By Pamela Brownstein
When it comes to technology, I am usually resistant to change. I don’t have a smart phone and I’m not on Twitter. For a long time, I didn’t have a microwave or cable and Internet. My car doesn’t have a GPS or automatic windows or locks. I don’t play video games and I still watch VHS tapes and listen to records. If it was up to me, I’d probably still be writing on a typewriter.
But I am slowly coming around to the benefits of technological advances. I am discovering the awesome ways of my husband’s iPad, and I’m also in love with this little box that my father-in-law installed called Roku that lets us watch almost any movie through Netflix.
I am also learning how much medical science and technology has shaped the experience of having a baby. There are so many tests and machines that have improved the quality of life, but sometimes the choices can be overwhelming.
It was especially hard between the 15-20 weeks of pregnancy when we had to decide whether or not to have a multiple marker screening: a blood test that detects the level of different substances in your blood, and together the levels of these substances show the baby’s risk (or lack of) certain birth defects like Down syndrome.
We debated over the test. On one hand, it’s comforting to know everything is OK with the baby, but on the other hand, what if there is something wrong, what would we do then? Also, the screening could be a false positive that comes back abnormal but there’s actually nothing wrong.
On my go-to website for all things baby, thebump.com, the comprehensive week-by-week list of things to do includes: Schedule nuchal translucency screening. Schedule amniocentesis and CVS tests. What are these? Do I need to get them done? (For the record, these are more comprehensive screenings that test for genetic diseases or birth defects.)
For many women, having these options can help detect birth defects early, and for others, having the results helps relieve months of worrying. Fortunately, I am not in a high-risk situation, so my husband and I decided not to have the screening or other genetic tests done. We figured we are going to love our baby no matter what, so it was better off not to know.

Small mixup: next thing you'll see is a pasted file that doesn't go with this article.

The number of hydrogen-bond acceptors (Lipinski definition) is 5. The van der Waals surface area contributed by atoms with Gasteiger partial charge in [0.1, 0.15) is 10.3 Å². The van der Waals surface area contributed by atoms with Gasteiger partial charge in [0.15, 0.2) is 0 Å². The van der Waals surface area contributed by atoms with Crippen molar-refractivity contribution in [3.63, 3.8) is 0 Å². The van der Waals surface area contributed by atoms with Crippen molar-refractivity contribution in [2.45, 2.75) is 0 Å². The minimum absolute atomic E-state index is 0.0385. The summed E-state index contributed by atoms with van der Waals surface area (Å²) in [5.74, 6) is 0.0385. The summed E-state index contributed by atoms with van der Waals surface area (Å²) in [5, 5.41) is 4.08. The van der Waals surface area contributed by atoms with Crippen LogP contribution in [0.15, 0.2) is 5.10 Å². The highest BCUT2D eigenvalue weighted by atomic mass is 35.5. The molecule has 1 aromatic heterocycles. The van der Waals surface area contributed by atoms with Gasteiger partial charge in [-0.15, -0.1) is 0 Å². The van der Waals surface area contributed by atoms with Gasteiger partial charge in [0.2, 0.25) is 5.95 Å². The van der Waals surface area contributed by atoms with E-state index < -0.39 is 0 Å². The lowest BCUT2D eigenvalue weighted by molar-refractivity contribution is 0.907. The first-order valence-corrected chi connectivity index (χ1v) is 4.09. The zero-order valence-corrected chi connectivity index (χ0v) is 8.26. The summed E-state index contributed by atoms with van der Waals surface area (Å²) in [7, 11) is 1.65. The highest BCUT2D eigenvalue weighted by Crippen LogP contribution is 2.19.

But there was one thing we really wanted to know: the gender. The ultrasound machine is an amazing piece of technology, and one that I fully embrace. At five weeks and at eight weeks, the ultrasound allowed us to see the baby’s growth and confirm early on that everything was well in the womb.
Halfway through the pregnancy, last week, we went to Beaufort Memorial Hospital for a high-tech ultrasound that measures the baby’s progress and also reveals the sex. I could have stayed in that room for hours, just watching the little one inside me move around. It’s incredible. The technician said it was like trying to take a picture of a bouncing ball, the baby was moving and wiggling so much. She took images of the heart, the head, other internal organs, the hands and feet … and then she showed us the part between the legs — no denying, Baby Brownstein is a boy! Joy, pride, excitement flooded over me at the thrilling news.
With any luck, he’ll grow up to be tech-savvy and won’t be exasperated every time he has to help his mom with all sorts of newfangled, high-tech contraptions.
Pamela Brownstein is a 5-foot-tall pregnant lady who loves Beaufort and hopes you will join her adventures in life, love and all the little things in between. Contact Pamela at firstname.lastname@example.org.